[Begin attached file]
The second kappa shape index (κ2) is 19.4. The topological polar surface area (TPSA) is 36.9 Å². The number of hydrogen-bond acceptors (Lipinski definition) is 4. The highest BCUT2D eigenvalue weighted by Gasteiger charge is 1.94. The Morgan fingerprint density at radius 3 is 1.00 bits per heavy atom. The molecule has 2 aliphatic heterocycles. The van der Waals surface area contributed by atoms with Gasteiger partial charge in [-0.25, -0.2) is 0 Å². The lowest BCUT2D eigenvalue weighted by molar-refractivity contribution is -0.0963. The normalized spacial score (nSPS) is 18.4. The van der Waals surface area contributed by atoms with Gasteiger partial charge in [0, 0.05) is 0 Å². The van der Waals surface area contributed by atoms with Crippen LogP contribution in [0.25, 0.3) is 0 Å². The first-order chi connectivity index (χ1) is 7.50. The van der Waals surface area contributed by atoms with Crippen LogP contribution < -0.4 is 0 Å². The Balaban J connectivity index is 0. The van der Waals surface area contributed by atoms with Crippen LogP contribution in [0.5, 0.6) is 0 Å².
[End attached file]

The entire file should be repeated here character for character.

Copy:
The second kappa shape index (κ2) is 19.4. The topological polar surface area (TPSA) is 36.9 Å². The number of hydrogen-bond acceptors (Lipinski definition) is 4. The highest BCUT2D eigenvalue weighted by Gasteiger charge is 1.94. The Morgan fingerprint density at radius 3 is 1.00 bits per heavy atom. The molecule has 2 aliphatic heterocycles. The van der Waals surface area contributed by atoms with Gasteiger partial charge in [-0.25, -0.2) is 0 Å². The lowest BCUT2D eigenvalue weighted by molar-refractivity contribution is -0.0963. The normalized spacial score (nSPS) is 18.4. The van der Waals surface area contributed by atoms with Gasteiger partial charge in [0, 0.05) is 0 Å². The van der Waals surface area contributed by atoms with Crippen LogP contribution in [0.25, 0.3) is 0 Å². The first-order chi connectivity index (χ1) is 7.50. The van der Waals surface area contributed by atoms with Crippen LogP contribution < -0.4 is 0 Å². The Balaban J connectivity index is 0. The van der Waals surface area contributed by atoms with Crippen LogP contribution in [0.5, 0.6) is 0 Å².